Thursday, June 11, 2009

Will The "Kennedy Legacy" Kill The Long-Term Care Insurance Industry

Will the (Ted) Kennedy Legacy - a healthcare plan that includes provisions for a government-offered long-term care insurance provision - kill the private long-term care insurance industry?

The stort answer is, yes it indeed could. After all, what a sweet proposal - pay $65 a month ($780 a year) for five years ($3,900) and you've got long-term care coverage. And, you don't even need to health qualify. Everyone qualifies.

If you don't think there's already interest, just do a Google search for "Kennedy long term care". As a long-time and highly successful public relations guys, I know how I would spin this story to the media and thus to consumers. "We can do this because of mass numbers, and because we are cutting out those pesky middlemen - the long-term care insurers and the commissions paid to agents which can be as much as ..." (I won't go on ... why make life easy for them ... though they have bright minds working on this).

Best of all, this is the perfect time to make something like this happen. Insurers are happy to be surviving (who isn't these days) ... and agents aren't organized. The Washington D.C.-based insurance lobbying groups have to contend with health insurance and you really don't want to offend Ted Kennedy or others when the stakes (health insurance) are so huge.

Is the Kennedy "plan" attackable. Of course it is. And, at so many levels ... and that's before even talking to the real bright minds. From what I understand, no actuaries have even been called in to assess the real price.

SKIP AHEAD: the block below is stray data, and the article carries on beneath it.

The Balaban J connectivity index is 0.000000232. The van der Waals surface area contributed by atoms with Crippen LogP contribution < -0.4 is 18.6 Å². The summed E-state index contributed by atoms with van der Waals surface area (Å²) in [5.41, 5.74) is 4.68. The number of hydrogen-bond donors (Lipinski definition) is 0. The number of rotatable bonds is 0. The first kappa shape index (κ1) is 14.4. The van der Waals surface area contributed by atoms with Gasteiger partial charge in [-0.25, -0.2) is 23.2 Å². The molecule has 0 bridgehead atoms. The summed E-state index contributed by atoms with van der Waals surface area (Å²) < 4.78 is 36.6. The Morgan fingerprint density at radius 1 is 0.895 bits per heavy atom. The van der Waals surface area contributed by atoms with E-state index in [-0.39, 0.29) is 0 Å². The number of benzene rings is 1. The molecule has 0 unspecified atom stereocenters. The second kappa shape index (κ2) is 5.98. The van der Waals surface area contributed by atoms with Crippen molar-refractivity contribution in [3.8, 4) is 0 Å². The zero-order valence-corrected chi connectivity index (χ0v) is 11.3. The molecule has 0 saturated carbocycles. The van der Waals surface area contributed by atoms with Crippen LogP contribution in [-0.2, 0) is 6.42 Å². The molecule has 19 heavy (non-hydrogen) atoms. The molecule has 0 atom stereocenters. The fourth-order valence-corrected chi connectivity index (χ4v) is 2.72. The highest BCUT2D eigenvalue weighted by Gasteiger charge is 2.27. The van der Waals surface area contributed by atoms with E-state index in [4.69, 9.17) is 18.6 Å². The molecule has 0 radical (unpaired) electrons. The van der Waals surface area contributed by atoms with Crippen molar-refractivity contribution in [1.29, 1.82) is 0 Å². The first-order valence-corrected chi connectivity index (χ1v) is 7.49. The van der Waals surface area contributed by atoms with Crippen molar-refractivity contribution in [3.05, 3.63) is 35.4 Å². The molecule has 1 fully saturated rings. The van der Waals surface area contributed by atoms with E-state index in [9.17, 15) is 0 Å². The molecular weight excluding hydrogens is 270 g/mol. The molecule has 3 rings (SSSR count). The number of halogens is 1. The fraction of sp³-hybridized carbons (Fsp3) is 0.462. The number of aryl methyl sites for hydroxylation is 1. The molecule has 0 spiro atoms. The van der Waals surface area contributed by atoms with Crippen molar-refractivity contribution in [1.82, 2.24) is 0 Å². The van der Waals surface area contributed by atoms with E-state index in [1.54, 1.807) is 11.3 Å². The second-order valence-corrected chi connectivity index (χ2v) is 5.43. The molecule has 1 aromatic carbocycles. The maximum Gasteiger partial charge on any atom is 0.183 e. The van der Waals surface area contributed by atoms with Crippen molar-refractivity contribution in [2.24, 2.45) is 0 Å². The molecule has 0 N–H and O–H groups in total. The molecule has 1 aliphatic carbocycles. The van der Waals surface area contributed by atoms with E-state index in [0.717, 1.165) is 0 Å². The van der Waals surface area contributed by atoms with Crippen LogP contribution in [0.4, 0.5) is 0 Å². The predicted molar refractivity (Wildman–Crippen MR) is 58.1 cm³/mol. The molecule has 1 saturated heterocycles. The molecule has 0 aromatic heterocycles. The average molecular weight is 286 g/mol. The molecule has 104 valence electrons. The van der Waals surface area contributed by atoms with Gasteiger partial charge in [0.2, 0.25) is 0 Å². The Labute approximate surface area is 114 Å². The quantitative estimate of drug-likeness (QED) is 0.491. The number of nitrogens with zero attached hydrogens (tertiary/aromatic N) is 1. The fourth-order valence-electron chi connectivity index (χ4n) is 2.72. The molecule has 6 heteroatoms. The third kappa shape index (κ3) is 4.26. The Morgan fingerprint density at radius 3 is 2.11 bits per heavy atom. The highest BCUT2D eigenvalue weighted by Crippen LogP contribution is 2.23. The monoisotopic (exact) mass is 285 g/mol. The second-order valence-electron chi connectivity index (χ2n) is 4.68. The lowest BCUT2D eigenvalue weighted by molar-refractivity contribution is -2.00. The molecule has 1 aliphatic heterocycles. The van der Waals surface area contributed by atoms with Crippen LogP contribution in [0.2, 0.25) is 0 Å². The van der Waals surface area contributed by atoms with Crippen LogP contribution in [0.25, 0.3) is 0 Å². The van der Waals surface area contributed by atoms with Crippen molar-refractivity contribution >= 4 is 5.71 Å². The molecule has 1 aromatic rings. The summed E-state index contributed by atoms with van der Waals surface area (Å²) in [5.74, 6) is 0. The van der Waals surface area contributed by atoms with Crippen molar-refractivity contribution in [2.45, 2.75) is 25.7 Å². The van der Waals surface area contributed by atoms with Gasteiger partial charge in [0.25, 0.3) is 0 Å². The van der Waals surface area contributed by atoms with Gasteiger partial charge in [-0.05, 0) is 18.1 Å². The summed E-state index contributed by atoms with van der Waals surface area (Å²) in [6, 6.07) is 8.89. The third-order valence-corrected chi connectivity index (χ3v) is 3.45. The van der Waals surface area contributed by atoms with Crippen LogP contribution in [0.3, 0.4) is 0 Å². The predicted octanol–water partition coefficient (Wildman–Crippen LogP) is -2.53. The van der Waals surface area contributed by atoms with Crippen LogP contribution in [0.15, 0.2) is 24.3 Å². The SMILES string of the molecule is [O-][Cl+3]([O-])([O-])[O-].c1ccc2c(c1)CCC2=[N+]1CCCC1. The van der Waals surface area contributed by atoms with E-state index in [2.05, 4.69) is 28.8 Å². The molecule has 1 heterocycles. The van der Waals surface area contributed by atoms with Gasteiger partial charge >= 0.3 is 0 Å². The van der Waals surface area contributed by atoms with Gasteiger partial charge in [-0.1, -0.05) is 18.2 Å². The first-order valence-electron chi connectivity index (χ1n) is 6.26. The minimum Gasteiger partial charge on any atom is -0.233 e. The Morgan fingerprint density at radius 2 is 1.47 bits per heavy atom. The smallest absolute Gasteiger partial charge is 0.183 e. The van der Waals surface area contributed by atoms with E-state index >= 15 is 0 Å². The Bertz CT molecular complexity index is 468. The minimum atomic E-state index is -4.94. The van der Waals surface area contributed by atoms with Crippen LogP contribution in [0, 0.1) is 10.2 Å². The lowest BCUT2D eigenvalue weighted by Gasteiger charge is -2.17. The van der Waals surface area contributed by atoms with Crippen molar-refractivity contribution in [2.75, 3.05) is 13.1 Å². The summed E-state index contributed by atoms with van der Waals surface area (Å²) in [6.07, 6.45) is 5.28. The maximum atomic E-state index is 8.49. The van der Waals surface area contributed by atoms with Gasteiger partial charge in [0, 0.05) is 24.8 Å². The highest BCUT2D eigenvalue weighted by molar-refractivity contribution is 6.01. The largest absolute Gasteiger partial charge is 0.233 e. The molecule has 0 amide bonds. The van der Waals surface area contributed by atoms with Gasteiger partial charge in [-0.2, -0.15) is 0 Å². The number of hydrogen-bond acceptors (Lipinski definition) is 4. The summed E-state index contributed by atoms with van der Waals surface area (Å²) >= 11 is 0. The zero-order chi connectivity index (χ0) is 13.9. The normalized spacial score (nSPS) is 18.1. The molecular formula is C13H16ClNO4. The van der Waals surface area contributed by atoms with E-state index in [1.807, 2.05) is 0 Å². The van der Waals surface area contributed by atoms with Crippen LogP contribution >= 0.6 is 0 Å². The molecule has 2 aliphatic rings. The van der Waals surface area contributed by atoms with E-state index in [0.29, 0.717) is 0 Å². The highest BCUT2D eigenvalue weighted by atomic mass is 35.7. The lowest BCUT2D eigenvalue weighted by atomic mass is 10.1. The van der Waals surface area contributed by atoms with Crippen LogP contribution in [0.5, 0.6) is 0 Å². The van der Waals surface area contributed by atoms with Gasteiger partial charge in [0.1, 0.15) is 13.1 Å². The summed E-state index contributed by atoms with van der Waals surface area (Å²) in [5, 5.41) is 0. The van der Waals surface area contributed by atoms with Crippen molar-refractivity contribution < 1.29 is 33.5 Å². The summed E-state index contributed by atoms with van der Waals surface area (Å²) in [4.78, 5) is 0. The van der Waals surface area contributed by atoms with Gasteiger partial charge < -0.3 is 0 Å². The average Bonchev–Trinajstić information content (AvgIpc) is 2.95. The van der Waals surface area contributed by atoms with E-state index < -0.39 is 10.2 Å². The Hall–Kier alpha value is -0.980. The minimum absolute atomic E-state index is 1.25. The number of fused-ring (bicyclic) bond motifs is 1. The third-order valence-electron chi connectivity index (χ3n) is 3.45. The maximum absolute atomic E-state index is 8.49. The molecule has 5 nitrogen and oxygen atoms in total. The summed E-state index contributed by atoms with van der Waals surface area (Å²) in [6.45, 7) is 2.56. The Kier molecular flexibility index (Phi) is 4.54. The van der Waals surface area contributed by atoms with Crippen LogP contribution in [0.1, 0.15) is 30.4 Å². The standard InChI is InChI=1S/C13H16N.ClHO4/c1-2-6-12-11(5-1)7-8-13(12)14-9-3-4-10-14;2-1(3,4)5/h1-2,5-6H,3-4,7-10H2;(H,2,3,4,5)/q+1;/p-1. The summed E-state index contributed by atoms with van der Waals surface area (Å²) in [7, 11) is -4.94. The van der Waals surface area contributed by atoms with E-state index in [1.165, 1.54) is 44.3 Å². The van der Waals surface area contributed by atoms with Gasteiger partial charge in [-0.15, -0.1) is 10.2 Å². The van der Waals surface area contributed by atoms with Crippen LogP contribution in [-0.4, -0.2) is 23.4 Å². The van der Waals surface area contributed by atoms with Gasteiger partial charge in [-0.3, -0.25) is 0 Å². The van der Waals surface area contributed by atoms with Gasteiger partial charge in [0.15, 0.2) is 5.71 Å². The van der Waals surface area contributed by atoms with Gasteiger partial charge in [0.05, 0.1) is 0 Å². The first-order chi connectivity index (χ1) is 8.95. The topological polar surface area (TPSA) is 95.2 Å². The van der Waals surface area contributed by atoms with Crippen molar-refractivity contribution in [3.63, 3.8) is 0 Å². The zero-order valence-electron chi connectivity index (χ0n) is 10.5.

But, perhaps most important, the time to seize the opportunity to respond is short. Those advocating an alternative plan are organized. They have egos and if they see this is generating good press ... they'll make every effort to secure more.

I hesitated a while before writing this blog. The American Association for Long-Term Care Insurance does not lobby and personally I have no intentions to walk the halls of the Capital.

But I am truly concerned. And, I believe others with a vested interest in both protecting Americans and not saddling taxpayers with another entitlement that isn't properly priced and will ultimately balloon beyond any reasonable expectation should be concerned as well.

I have already seen a dozen online reports about the Kennedy bill (I'm sure it's also appeared in print editions). They all focus on the $65-a-month figure. As the publicity grows (and it will), why would any sane consumer buy something that costs more? They'll wait until they see what the government ends up doing.

Publicity builds momentum. Trust me, I introduced the Cabbage Patch Kids dolls ... and it wan't my brilliant work or that of the publicists who worked with me ... we just keep feeding a little fuel to the momentum. Before you know it, we had a national phenomenon and the cover of Time magazine.

What's my answer? I'm not really sure. I am reaching out to those I consider leaders in the industry. My personal commitment to members of the American Association for Long-Term Care Insurance is to do the best I can to serve the members, the industry. But on a personal note, my goal isn't to be self-serving. I want to do what's right for our country's future ... and the lives of my five children who will be paying the bill for Senator Kennedy's legacy.

Lots of what happens in Washington never gets traction and so it's been easy to ignore. This one shouldn't be categorized as such.

I'll keep you posted and be interested in feedback and your thoughts. Send to my E-mail (click here).

Jesse Slome

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